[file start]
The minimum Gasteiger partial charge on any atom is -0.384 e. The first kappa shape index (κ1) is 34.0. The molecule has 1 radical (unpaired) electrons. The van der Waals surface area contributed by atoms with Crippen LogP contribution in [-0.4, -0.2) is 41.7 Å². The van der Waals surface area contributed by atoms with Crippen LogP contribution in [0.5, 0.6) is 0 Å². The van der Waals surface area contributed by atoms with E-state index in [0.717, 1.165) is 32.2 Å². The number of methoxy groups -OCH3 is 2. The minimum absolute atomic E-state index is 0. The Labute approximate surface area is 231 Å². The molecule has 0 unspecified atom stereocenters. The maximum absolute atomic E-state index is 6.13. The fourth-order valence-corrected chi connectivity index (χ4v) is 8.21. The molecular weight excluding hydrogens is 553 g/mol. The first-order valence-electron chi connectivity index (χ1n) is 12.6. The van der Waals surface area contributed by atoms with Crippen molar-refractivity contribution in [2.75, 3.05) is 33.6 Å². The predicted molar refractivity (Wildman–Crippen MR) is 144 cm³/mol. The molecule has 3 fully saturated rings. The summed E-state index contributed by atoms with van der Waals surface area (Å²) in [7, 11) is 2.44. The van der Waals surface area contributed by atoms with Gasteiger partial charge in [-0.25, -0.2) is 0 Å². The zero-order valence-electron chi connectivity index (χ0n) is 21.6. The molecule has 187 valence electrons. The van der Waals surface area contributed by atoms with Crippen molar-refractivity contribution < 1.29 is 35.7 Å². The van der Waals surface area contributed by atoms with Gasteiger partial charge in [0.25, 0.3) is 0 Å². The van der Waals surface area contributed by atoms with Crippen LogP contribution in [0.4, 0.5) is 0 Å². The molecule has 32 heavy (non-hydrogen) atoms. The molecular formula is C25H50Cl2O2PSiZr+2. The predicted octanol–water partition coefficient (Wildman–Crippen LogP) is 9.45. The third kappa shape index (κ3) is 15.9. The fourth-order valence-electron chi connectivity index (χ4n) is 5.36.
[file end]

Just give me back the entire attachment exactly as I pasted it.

The minimum Gasteiger partial charge on any atom is -0.384 e. The first kappa shape index (κ1) is 34.0. The molecule has 1 radical (unpaired) electrons. The van der Waals surface area contributed by atoms with Crippen LogP contribution in [-0.4, -0.2) is 41.7 Å². The van der Waals surface area contributed by atoms with Crippen LogP contribution in [0.5, 0.6) is 0 Å². The van der Waals surface area contributed by atoms with E-state index in [0.717, 1.165) is 32.2 Å². The number of methoxy groups -OCH3 is 2. The minimum absolute atomic E-state index is 0. The Labute approximate surface area is 231 Å². The molecule has 0 unspecified atom stereocenters. The maximum absolute atomic E-state index is 6.13. The fourth-order valence-corrected chi connectivity index (χ4v) is 8.21. The molecular weight excluding hydrogens is 553 g/mol. The first-order valence-electron chi connectivity index (χ1n) is 12.6. The van der Waals surface area contributed by atoms with Crippen molar-refractivity contribution in [2.75, 3.05) is 33.6 Å². The predicted molar refractivity (Wildman–Crippen MR) is 144 cm³/mol. The molecule has 3 fully saturated rings. The summed E-state index contributed by atoms with van der Waals surface area (Å²) in [7, 11) is 2.44. The van der Waals surface area contributed by atoms with Gasteiger partial charge in [-0.25, -0.2) is 0 Å². The zero-order valence-electron chi connectivity index (χ0n) is 21.6. The molecule has 187 valence electrons. The van der Waals surface area contributed by atoms with Crippen molar-refractivity contribution < 1.29 is 35.7 Å². The van der Waals surface area contributed by atoms with Gasteiger partial charge in [0.25, 0.3) is 0 Å². The van der Waals surface area contributed by atoms with Crippen LogP contribution in [0.4, 0.5) is 0 Å². The molecule has 32 heavy (non-hydrogen) atoms. The molecular formula is C25H50Cl2O2PSiZr+2. The predicted octanol–water partition coefficient (Wildman–Crippen LogP) is 9.45. The third kappa shape index (κ3) is 15.9. The fourth-order valence-electron chi connectivity index (χ4n) is 5.36.